Fraser, N. (1992). Rethinking the Public Sphere: A Contribution to the Critique of Actually Existing Democracy. _Social Text_, 25/26: 56-80.

Nancy Fraser, PhD Philosophy from CUNY, is the Henry A. and Louis Loeb Professor of Philosophy at the New School for Social Research. She examines social and political theory, feminist theory, and contemporary French and German though. She is an expert on Habermas and teaches courses on him, as well as Critiques of Capitalism, Reading Marx, and various PhD seminars.

In this groundbreaking piece, Fraser corrects Habermas’ bourgeois public sphere, developing a “new, post-borgeois model of the public sphere” (57). Habermas, Fraser contends, makes four hegemonic assumptions in his model: (1) social equality isn’t necessary for democracy, (2) one comprehensive public sphere is preferable to a multitude, (3) only the “common good” should be discussed, not individual affairs (a major obstacle to overcoming domestic and sexual abuse), and (4) there must be a sharp line demarcating civil society and the state. Habermas’ “bracketing of differences” naively presumes a space devoid of culture and, more troubling, pushes the dominant group agenda.

In truth, there are multiple kinds of publics in two kinds of modern societies. The first, the stratified society, upholds structural inequalities, therefore, contestation is better at achieving participatory equality than a singly bourgeois public sphere. “Subaltern counterpublics” throughout history have created “alternate publics” to protest separatism and inequality. Counterpublics operate as “spaces of withdrawal and regroupment” (68) and “function as bases and training grounds for agitational activities directed toward wide publics” (ibid).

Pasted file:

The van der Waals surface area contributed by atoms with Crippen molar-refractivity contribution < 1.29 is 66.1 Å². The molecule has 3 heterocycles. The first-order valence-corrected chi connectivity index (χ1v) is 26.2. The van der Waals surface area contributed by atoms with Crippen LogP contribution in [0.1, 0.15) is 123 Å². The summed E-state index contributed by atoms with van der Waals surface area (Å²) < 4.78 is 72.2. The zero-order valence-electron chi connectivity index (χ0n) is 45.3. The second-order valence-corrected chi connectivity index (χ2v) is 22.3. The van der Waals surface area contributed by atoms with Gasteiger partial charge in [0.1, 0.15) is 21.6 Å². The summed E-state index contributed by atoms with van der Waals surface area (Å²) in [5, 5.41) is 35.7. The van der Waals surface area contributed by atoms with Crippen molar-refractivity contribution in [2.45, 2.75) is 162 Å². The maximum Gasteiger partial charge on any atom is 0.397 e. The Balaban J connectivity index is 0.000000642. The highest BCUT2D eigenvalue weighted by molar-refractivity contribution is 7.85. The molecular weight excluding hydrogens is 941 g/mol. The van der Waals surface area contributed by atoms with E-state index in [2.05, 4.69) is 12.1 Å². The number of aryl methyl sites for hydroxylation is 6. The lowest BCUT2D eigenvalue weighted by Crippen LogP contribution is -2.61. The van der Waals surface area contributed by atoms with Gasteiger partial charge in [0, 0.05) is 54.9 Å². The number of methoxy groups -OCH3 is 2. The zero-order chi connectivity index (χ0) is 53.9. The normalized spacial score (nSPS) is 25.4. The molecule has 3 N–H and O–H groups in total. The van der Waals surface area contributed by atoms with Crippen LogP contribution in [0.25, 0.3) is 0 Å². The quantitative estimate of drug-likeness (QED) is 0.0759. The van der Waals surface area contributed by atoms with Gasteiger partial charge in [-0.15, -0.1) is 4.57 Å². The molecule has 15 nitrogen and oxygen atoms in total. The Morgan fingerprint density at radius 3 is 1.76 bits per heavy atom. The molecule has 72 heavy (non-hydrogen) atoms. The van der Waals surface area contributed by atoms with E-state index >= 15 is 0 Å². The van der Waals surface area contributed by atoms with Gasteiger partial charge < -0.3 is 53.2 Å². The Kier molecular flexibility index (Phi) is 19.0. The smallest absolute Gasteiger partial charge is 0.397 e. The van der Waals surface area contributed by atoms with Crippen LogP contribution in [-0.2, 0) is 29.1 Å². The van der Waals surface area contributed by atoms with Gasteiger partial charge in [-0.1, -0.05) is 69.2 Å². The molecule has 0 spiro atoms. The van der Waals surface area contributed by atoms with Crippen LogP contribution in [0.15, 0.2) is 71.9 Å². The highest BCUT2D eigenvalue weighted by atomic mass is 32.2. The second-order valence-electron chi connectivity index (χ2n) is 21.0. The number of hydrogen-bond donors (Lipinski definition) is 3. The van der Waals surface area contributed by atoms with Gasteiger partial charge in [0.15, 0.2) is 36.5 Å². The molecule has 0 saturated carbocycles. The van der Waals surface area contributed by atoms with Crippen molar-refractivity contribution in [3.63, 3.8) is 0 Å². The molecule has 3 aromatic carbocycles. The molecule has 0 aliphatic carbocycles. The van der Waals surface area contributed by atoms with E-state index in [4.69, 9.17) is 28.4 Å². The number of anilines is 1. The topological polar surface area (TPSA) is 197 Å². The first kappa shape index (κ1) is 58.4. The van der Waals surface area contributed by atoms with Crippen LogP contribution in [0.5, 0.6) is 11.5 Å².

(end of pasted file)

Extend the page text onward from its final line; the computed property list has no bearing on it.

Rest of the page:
The second type of state, the egalitarian, multicultural one, is classless, yes, but not necessarily homogeneous. To attempt a single bourgeois public sphere in such a society would be its dissolution, manifest. But there can be debates within the egalitarian society regarding issues that affect everyone. The “civic republican” concept of the public sphere: “preferences, interests, and identities are as much outcomes as antecedents of public deliberation, indeed are discursively constituted in and through it” (72). Fraser ultimately argues for us to think about “strong and weak publics, as well as about various hybrid forms” (76) to integrate the publics into the decision-making process.

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